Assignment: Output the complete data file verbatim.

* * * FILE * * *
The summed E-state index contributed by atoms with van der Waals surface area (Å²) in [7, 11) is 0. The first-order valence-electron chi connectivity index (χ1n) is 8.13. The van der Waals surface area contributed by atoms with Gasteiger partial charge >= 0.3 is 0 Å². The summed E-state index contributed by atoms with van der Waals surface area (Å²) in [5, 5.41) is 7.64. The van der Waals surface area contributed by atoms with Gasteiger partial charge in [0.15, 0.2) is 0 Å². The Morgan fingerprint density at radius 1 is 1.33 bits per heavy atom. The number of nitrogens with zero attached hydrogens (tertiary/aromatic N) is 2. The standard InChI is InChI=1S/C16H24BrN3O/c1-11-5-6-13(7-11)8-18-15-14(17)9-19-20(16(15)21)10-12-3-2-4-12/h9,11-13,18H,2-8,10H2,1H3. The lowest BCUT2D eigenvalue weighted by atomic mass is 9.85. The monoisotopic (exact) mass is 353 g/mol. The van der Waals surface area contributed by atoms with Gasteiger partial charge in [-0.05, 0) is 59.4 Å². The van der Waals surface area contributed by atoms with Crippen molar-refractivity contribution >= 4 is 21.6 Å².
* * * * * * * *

The summed E-state index contributed by atoms with van der Waals surface area (Å²) in [7, 11) is 0. The first-order valence-electron chi connectivity index (χ1n) is 8.13. The van der Waals surface area contributed by atoms with Gasteiger partial charge >= 0.3 is 0 Å². The summed E-state index contributed by atoms with van der Waals surface area (Å²) in [5, 5.41) is 7.64. The van der Waals surface area contributed by atoms with Gasteiger partial charge in [0.15, 0.2) is 0 Å². The Morgan fingerprint density at radius 1 is 1.33 bits per heavy atom. The number of nitrogens with zero attached hydrogens (tertiary/aromatic N) is 2. The standard InChI is InChI=1S/C16H24BrN3O/c1-11-5-6-13(7-11)8-18-15-14(17)9-19-20(16(15)21)10-12-3-2-4-12/h9,11-13,18H,2-8,10H2,1H3. The lowest BCUT2D eigenvalue weighted by atomic mass is 9.85. The monoisotopic (exact) mass is 353 g/mol. The van der Waals surface area contributed by atoms with Gasteiger partial charge in [-0.05, 0) is 59.4 Å². The van der Waals surface area contributed by atoms with Crippen molar-refractivity contribution >= 4 is 21.6 Å².